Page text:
13 Scientific Mysteries

      “The important thing is to not stop questioning. Curiosity has its own reason for existing. One cannot help but be in awe when he contemplates the mysteries of eternity; of life; of the marvelous structure of reality.” - Albert Einstein

“Learning does not come from teaching,
but from questioning.” - Plato

“I would rather have questions that can’t be answered than answers that can’t be questioned.” - Richard Feynman, theoretical physicist

The Origin of Language

      There is an ongoing debate over how and when human language started. Most languages in the West today (English, Italian, French, Spanish) are derived from Latin, which is what was spoken in Ancient Rome.

Planet Nine

      At the edge of our solar system, some unknown object is manipulating the paths of chunks of ice as they circle the sun. These objects' oval-shaped orbits all point in the same direction and tilt the same way, suggesting that an unseen force is herding them. Scientists think the culprit is a mysterious planet, which they dubbed Planet Nine.

Cosmic Rays

      The source of cosmic rays has long perplexed astronomers, who have spent a century investigating the origins of these energetic particles. Cosmic rays are charged subatomic particles that flow into our solar system from deep space.

Fast Radio Bursts

      Fast Radio Bursts are intensely energetic events that flare for just milliseconds, seemingly all over the sky and from outside the galaxy. But their cause has remained a mystery since the first Fast Radio Burst was identified in 2007.

Supernovae

      Over the years, scientists have studied supernovae, but how these gigantic explosions occur is an enduring astronomical puzzle. Amitava Bhattacharjee wrote. "Many details of what goes on inside a star leading up to an explosion, as well as how that explosion unfolds, remain a mystery."
      NOTE: Carbon, the single most symbolic and fundamental element for organic life, is created inside these stars' deaths.

Dark Energy

      Edwin Hubble discovered that the universe is expanding in the 1920s. And in 1998, with the Hubble Space Telescope, it was found that the expansion of the universe is increasing in speed. This discovery has puzzled scientists, who have come to call the phenomenon dark energy, an unknown form of energy that has not been directly detected. Dark energy is thought to make up 73% of the universe.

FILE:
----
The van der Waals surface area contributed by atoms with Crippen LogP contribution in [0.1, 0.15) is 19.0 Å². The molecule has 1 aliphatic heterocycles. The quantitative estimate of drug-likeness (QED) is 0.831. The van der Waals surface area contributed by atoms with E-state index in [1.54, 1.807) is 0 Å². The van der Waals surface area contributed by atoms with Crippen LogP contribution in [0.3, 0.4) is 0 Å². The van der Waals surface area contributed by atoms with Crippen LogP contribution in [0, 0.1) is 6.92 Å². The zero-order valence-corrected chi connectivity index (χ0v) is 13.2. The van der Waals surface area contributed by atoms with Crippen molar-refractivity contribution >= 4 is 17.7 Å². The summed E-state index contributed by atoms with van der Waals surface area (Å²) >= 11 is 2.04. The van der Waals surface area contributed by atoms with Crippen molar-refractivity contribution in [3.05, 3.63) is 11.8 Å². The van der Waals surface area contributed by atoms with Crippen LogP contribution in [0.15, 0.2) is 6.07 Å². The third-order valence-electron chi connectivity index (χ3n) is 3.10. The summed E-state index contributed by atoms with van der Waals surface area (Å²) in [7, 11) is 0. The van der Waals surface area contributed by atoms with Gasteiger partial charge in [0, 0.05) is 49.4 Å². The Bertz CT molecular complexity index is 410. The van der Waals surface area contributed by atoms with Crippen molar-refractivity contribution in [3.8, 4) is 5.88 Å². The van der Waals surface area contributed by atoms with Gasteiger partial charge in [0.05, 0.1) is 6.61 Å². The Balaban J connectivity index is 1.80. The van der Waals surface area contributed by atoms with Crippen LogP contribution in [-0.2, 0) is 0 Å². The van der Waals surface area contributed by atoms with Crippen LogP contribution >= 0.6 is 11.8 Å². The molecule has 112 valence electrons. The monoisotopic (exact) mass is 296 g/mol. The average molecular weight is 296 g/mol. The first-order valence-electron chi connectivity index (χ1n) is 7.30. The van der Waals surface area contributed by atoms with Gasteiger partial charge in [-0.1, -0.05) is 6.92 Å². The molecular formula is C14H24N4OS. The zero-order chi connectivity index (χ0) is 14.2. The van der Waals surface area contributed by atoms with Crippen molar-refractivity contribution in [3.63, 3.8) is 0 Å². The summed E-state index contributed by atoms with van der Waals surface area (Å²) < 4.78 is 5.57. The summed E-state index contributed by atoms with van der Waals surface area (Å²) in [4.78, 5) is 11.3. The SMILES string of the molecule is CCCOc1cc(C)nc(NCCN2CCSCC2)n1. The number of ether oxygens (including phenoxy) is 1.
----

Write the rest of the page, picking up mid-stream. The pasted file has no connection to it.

Dark Matter

      When Vera Rubin observed that there was no difference in the velocities of stars at the center of a galaxy compared to those farther out, the results seemed to go against basic Newtonian physics, which says that stars on the outskirts of a galaxy would orbit more slowly.
      Scientists explain this phenomenon as an invisible mass, called dark matter. But "Scientists still don't know what dark matter is" Adrian Cho wrote. Dark matter is thought to make up 23% of the universe. This leaves only 4% for matter like you, me, the planets and stars.

Black Holes

      In January 1916, Karl Schwarzschild produced the first exact solution to the equations of general relativity, Albert Einstein’s radical, two-month-old theory of gravity. General relativity portrayed gravity not as an attractive force, as it had long been understood, but rather as the effect of curved space and time. Schwarzschild’s solution revealed the curvature of space-time around a stationary ball of matter.
      Curiously, Schwarzschild noticed that if this matter were confined within a small enough radius, there would be a point of infinite curvature and density — a “singularity” — at the center. Infinities cropping up in physics are usually cause for alarm, and neither Einstein, upon learning of the result, nor Schwarzschild himself believed that such objects really exist.